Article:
Through the recent negotiations on the relocation of its troops, the United States has secured the safety of its troops in Korea and prepared the ground for any possible pre-emptive attacks on the North. It was quite easy for the United States, because the South Korean government, which should have tried to stop the relocation, had in fact, gone out of its way to help it.
What has South Korea gained? With the relocation of U.S. troops south of Seoul, the possibility of war has increased and we no longer have the defense capabilities of the U.S. troops. Should we really be celebrating because a foreign base has been removed after over a century and we will have a park in Yongsan? If the people who cry anti-war and anti-American slogans are truly opposed to war, they should have tried to keep the U.S. troops north of the Han River. The United States has always seen the Korean Peninsula as part of a bigger world strategy. The United States isn’t giving us special consideration because they are fond of us. Superpowers always move to the logic of power. That is the reality. Should North Korea refuse to give up its nuclear weapons in the end, the United States would act according to its own national interests within its world strategy of anti-terrorism.
Most people don’t go about their everyday lives analyzing the national security situation. That is a job for those who are responsible for managing this country. The leaders of our country should take responsibility for the security of our country today. Just because the president shrugs his shoulders and dismisses anti-Americanism as nothing serious does not make us autonomous. Anti-Americanism does not guarantee autonomy. Autonomy requires ability.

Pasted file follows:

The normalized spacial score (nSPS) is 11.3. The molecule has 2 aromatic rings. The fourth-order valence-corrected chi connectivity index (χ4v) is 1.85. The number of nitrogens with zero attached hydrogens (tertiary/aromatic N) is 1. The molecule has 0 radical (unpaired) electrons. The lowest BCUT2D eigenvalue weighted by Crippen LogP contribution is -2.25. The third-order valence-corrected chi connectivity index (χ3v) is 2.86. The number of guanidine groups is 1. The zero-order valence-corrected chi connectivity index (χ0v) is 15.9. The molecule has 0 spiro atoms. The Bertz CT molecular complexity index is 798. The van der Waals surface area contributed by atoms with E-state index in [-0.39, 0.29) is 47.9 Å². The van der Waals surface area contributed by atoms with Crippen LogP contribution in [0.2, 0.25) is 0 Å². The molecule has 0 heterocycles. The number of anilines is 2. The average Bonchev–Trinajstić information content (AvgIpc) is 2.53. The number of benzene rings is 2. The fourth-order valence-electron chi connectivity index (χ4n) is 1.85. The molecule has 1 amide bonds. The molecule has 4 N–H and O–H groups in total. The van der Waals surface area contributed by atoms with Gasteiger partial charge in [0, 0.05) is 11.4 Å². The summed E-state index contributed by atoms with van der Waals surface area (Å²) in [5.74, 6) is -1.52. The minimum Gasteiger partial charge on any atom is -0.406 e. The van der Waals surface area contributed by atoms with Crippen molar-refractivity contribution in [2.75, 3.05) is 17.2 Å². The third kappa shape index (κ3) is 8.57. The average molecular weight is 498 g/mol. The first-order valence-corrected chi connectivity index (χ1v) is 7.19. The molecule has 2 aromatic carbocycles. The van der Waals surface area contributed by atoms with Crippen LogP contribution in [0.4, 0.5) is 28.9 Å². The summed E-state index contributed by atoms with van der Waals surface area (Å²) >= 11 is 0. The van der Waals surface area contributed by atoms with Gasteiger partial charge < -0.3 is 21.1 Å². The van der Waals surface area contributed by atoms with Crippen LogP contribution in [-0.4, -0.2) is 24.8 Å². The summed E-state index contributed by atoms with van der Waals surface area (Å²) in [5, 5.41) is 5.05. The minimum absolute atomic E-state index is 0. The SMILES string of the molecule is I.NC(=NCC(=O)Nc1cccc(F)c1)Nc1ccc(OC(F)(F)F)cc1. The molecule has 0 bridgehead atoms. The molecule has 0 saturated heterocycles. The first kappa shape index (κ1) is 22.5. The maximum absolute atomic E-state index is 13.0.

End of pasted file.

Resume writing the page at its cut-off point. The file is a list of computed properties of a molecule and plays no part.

Are we prepared to ward off North Korea by ourselves? If this government believes that North Korea has no intentions or abilities of military invasion, that is the makings for a whole new column. We are a country with fundamental limits to our autonomy not only because of the threat of North Korea but because we are surrounded by major powers. Should the United States leave, there will be another power that would try to take its place. Diplomacy is unavoidable, whether “tightrope diplomacy” or “alliance diplomacy.” Who will we choose as our ally?
What have we gained from the negotiations this time? If we send the U.S. troops away by demanding autonomy, we will have to defend ourselves from North Korean artillery. At the least, we should have taken over the weapons used by U.S. troops for defense.
Was it only that park in Yongsan, part of our own land, that we gained after agreeing to pay the expenses for the relocation of U.S. troops? What were the negotiations for? Were they an election campaign ploy? Mere lip service to “autonomy”? The future of our country looks frightening.

* The writer is the chief editorial writer of the JoongAng Ilbo.


by Moon Chang-keuk